The minute you sign a contract with an agency of the federal government, one thing becomes certain: you will be audited. In fact, depending on your contract, you may undergo several types of contract, proposal, or business system reviews or audits.
A wide body of continually changing federal regulations affect how the government ensures that contractors provide goods and services as promised. Some checks and balances fall under the guise of contract management, while others involve formal audits.
Your ability to withstand contract review or audit has a direct bearing on your future as a government contractor. Pass, and your invoices are paid. Fail, and your invoices may be suspended or disallowed. You even could be barred from bidding on future contracts!
With so much at stake, it is important that you begin preparing today to defend your costs, product quality, accounting systems and business practices during an audit. Preparation begins with understanding some of the agencies involved.
Which Agencies Oversee Contracts?
Individual awarding agencies, especially civilian agencies such as Health and Human Services, the Department of Energy and Department of Veterans Affairs, perform many of their own reviews and audits. Each agency follows its own protocols.
For the Department of Defense, NASA and affiliated agencies, two federal agencies hold primary responsibility for ensuring the integrity of the purchasing process. The Defense Contract Management Agency administers contracts, while the Defense Contract Audit Agency provides financial and accounting services, including audits.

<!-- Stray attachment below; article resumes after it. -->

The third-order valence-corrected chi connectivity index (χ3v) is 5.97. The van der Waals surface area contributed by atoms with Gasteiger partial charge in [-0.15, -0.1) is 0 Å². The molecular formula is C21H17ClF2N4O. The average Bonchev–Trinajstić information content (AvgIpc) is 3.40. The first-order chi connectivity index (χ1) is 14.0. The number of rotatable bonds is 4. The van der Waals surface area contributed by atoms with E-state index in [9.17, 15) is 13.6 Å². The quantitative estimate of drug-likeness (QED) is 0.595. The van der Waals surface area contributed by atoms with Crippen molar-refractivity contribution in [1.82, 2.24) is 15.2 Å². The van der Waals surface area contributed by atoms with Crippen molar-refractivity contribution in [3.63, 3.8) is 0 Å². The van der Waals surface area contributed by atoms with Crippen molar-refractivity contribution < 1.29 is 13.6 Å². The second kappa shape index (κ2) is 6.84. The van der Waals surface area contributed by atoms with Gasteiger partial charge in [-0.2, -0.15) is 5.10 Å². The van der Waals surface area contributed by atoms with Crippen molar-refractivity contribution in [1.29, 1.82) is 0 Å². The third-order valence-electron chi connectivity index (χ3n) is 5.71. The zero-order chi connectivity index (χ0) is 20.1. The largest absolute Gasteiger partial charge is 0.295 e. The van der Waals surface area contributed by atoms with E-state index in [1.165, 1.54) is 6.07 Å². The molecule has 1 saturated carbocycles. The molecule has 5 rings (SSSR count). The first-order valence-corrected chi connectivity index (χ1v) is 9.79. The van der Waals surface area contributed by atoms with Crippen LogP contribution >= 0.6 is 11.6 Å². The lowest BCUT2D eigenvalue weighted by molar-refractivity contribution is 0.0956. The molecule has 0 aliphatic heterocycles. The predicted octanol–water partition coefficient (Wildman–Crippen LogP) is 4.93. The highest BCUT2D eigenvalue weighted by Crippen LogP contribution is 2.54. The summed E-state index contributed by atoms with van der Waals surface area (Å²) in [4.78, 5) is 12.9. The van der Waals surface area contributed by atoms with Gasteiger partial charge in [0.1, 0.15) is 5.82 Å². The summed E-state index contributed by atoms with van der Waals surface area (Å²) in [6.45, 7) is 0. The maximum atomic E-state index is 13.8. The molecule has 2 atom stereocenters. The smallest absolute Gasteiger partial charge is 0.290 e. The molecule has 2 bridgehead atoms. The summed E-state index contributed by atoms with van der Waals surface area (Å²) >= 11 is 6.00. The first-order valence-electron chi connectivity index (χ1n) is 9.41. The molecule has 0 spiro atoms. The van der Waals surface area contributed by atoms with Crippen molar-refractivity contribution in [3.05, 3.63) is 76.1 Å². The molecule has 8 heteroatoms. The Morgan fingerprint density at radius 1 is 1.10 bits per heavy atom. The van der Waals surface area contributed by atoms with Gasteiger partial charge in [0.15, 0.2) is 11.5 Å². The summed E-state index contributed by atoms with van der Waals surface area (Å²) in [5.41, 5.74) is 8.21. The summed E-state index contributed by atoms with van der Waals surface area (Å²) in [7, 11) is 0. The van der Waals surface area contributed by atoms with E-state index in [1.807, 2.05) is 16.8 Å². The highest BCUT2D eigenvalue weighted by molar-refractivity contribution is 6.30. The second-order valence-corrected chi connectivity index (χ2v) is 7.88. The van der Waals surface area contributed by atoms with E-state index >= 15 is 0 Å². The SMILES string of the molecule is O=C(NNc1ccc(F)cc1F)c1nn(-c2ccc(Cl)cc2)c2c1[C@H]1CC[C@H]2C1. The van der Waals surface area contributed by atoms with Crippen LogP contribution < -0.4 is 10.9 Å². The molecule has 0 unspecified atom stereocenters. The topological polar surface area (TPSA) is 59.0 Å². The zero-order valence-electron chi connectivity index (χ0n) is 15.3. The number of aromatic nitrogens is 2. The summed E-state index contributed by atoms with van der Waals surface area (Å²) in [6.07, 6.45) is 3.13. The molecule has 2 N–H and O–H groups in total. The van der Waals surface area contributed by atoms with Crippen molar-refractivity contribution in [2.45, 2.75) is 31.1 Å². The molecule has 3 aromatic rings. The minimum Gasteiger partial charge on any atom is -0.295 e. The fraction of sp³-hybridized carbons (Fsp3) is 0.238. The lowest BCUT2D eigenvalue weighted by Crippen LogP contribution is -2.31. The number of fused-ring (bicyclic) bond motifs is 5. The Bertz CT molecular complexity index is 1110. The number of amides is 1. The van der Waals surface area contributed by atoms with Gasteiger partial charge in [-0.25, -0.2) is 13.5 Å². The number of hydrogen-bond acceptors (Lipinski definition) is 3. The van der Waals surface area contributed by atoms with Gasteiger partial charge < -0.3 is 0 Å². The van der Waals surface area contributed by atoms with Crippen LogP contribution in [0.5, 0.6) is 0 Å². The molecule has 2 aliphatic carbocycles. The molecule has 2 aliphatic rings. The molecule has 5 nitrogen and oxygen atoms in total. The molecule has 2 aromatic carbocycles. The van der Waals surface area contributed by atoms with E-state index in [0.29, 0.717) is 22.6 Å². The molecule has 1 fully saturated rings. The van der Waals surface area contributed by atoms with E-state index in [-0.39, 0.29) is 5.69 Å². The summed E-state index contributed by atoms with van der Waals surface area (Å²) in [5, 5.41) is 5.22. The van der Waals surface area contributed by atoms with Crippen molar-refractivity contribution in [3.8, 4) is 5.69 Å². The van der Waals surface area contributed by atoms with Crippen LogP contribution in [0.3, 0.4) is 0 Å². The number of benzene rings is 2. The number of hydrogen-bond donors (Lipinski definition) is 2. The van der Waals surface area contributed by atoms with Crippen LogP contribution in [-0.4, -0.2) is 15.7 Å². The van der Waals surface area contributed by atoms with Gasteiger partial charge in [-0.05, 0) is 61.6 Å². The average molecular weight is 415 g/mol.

The Defense Contract Management Agency provides a broad range of procurement and contract management services to the Department of Defense and other federal agencies. DCMA makes sure that DoD and affiliated federal agencies get the highest quality goods and services, the best value for their dollar and on-time delivery.
The agency employs more than 10,000 professionals around the globe who are involved in every aspect of making sure needed equipment makes it from raw material to finished product. DCMA employees witness testing and accept products on behalf of the government. The agency also staffs six pricing centers around the U.S. to help contracting officers with price analysis and commercial item determinations.
DCMA provides assistance with technical review of proposals and maintains the Commercial Item Determination registry. It maintains a secure web-based system for electronic Invoicing, Receipt, Acceptance, and Property Transfer (iRAPT, formerly known as Wide Area Work Flow/WAWF). It also performs contractor surveillance and product inspections.